Assume that there is no limit on the number of stages. After the value iterations terminate, cost-to-go functions are determined over . This is not exactly a plan, because an action is required for each . The actions can be obtained by recording the that produced the minimum cost value in (10.45) or (10.39).
Assume that the value iterations have converged to a stationary cost-to-go function. Before uncertainty was introduced, the optimal actions were determined by (2.19). The nondeterministic and probabilistic versions of (2.19) are
Conveniently, the optimal action can be recovered directly during execution of the plan, rather than storing actions. Each time a state is obtained during execution, the appropriate action is selected by evaluating (10.48) or (10.49) at . This means that the cost-to-go function itself can be interpreted as a representation of the optimal plan, once it is understood that a local operator is required to recover the action. It may seem strange that such a local computation yields the global optimum; however, this works because the cost-to-go function already encodes the global costs. This behavior was also observed for continuous state spaces in Section 8.4.1, in which a navigation function served to define a feedback motion plan. In that context, a gradient operator was needed to recover the direction of motion. In the current setting, (10.48) and (10.49) serve the same purpose.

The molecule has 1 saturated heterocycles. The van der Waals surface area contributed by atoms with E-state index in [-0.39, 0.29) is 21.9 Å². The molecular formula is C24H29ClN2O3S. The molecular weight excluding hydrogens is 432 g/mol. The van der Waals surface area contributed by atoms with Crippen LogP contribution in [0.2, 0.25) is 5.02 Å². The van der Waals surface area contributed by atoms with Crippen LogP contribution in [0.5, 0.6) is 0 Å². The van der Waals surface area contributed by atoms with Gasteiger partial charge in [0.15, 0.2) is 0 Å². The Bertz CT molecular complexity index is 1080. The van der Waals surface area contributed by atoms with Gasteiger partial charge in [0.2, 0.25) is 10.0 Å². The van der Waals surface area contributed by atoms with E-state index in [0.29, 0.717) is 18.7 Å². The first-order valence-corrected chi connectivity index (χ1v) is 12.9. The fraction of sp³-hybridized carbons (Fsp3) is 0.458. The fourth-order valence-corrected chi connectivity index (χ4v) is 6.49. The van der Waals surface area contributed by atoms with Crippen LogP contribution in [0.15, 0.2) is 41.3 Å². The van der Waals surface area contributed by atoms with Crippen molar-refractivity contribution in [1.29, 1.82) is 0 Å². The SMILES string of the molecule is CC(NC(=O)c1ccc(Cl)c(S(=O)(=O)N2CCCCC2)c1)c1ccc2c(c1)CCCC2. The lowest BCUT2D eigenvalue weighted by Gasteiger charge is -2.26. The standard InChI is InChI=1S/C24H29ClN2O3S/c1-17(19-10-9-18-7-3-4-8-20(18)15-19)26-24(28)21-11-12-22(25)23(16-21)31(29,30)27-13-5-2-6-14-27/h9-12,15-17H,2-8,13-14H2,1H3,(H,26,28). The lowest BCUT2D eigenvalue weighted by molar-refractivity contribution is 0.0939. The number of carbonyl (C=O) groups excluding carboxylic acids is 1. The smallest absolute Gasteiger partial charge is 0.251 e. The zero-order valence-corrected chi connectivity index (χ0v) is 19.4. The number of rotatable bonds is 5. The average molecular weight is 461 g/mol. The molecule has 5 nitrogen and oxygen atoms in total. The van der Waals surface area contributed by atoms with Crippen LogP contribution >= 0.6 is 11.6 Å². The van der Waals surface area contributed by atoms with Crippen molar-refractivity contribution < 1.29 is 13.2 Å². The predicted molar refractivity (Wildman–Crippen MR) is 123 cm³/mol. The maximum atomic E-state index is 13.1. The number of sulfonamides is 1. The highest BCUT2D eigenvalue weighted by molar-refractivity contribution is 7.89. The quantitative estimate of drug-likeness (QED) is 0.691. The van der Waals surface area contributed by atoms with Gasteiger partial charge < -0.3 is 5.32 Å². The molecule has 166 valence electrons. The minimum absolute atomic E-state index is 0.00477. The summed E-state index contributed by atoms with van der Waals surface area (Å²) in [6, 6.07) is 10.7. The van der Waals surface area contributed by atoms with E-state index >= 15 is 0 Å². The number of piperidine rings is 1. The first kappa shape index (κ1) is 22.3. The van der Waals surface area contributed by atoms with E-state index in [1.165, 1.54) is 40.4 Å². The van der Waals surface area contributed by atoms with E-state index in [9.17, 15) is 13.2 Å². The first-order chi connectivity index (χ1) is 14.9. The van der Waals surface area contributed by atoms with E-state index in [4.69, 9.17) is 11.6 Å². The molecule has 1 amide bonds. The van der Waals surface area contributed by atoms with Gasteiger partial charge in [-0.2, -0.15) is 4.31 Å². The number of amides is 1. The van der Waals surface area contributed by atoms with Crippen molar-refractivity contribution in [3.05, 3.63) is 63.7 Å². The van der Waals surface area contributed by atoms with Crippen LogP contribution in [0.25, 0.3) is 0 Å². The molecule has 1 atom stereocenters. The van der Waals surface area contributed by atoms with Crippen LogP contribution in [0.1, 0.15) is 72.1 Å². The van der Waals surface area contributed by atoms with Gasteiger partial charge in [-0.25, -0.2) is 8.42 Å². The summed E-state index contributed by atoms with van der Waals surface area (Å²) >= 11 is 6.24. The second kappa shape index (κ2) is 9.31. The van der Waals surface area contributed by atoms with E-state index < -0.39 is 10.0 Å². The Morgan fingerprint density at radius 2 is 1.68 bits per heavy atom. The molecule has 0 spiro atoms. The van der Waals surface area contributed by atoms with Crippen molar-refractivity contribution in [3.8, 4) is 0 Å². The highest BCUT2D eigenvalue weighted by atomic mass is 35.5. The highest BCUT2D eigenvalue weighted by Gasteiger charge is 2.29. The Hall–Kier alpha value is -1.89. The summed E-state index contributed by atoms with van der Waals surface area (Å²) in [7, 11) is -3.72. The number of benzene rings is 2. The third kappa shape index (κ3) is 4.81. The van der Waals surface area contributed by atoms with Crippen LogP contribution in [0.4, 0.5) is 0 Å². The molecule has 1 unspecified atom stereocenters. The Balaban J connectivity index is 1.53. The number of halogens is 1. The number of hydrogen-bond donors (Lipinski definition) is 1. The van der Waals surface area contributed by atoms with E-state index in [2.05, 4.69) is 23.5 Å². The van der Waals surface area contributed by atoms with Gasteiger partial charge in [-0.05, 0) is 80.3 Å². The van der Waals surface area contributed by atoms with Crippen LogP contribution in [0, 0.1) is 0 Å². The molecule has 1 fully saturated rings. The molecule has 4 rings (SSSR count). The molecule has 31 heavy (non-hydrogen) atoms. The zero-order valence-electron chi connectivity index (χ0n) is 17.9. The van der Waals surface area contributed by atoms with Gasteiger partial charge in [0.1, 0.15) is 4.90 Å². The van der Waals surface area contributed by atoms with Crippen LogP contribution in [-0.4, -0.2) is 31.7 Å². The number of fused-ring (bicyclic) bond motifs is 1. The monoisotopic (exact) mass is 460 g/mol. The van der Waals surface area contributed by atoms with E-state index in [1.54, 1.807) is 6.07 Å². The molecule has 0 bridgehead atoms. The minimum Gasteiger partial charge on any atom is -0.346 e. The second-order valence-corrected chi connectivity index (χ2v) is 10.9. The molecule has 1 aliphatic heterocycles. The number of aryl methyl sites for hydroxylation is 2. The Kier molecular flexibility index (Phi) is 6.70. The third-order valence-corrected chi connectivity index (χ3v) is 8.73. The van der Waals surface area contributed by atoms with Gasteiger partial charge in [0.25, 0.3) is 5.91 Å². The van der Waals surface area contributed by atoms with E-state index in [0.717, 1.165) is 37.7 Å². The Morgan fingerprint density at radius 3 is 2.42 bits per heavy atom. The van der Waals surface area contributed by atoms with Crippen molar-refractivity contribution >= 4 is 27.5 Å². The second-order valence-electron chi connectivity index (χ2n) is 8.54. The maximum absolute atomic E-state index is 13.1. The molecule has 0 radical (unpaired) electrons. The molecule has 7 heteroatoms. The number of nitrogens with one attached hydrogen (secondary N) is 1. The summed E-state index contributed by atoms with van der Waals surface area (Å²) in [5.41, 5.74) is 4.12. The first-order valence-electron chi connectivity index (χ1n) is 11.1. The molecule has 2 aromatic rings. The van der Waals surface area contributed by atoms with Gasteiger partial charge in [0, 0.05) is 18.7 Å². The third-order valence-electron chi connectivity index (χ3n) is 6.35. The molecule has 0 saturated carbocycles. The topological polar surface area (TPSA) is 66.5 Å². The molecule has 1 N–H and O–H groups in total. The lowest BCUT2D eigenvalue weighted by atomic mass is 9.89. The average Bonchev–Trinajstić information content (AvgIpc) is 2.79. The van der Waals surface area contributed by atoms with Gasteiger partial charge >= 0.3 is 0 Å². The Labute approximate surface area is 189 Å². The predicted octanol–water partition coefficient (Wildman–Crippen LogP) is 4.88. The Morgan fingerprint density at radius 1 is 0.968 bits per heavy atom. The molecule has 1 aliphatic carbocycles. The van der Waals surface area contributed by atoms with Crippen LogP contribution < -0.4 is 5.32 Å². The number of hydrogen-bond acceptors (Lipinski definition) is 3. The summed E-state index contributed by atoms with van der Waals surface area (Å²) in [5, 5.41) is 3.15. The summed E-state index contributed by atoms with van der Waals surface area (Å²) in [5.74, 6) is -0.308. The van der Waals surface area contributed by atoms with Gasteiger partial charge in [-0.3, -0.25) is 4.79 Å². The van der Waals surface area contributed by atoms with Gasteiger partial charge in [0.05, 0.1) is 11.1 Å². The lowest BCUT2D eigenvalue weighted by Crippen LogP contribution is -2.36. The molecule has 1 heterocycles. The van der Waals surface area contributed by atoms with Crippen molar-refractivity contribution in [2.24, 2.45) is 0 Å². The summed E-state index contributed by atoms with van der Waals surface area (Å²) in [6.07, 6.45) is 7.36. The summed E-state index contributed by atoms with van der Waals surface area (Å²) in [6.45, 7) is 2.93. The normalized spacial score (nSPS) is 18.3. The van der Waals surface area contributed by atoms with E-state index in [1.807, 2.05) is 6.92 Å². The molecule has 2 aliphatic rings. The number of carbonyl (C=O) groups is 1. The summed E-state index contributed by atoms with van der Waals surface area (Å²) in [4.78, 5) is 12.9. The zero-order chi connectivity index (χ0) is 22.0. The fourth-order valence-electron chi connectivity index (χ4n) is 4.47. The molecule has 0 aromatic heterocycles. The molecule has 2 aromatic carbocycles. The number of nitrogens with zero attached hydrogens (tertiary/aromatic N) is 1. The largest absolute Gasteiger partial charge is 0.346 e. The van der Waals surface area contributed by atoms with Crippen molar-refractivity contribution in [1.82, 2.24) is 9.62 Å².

Steven M LaValle 2012-04-20